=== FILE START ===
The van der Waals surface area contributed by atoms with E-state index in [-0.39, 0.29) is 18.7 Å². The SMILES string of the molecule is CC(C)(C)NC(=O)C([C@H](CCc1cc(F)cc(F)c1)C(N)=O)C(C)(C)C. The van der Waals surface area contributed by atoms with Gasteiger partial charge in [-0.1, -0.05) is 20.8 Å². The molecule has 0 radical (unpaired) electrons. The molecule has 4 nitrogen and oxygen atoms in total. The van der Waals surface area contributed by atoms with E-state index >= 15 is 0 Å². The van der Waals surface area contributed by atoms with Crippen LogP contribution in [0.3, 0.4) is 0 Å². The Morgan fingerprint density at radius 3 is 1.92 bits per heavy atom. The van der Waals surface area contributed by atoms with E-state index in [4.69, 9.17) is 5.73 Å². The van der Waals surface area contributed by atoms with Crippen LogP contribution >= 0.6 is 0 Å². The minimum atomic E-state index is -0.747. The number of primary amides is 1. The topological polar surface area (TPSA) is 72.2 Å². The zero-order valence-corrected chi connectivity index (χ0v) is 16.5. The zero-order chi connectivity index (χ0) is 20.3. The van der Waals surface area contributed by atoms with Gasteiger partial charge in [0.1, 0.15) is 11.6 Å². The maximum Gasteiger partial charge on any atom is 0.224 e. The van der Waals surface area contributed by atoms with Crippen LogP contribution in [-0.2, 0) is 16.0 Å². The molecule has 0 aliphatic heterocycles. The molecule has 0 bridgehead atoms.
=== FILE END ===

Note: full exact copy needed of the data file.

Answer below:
The van der Waals surface area contributed by atoms with E-state index in [-0.39, 0.29) is 18.7 Å². The SMILES string of the molecule is CC(C)(C)NC(=O)C([C@H](CCc1cc(F)cc(F)c1)C(N)=O)C(C)(C)C. The van der Waals surface area contributed by atoms with Gasteiger partial charge in [-0.1, -0.05) is 20.8 Å². The molecule has 0 radical (unpaired) electrons. The molecule has 4 nitrogen and oxygen atoms in total. The van der Waals surface area contributed by atoms with E-state index >= 15 is 0 Å². The van der Waals surface area contributed by atoms with Crippen LogP contribution in [0.3, 0.4) is 0 Å². The Morgan fingerprint density at radius 3 is 1.92 bits per heavy atom. The van der Waals surface area contributed by atoms with E-state index in [4.69, 9.17) is 5.73 Å². The van der Waals surface area contributed by atoms with Crippen LogP contribution >= 0.6 is 0 Å². The minimum atomic E-state index is -0.747. The number of primary amides is 1. The topological polar surface area (TPSA) is 72.2 Å². The zero-order valence-corrected chi connectivity index (χ0v) is 16.5. The zero-order chi connectivity index (χ0) is 20.3. The van der Waals surface area contributed by atoms with Gasteiger partial charge in [0.1, 0.15) is 11.6 Å². The maximum Gasteiger partial charge on any atom is 0.224 e. The van der Waals surface area contributed by atoms with Crippen LogP contribution in [-0.2, 0) is 16.0 Å². The molecule has 0 aliphatic heterocycles. The molecule has 0 bridgehead atoms.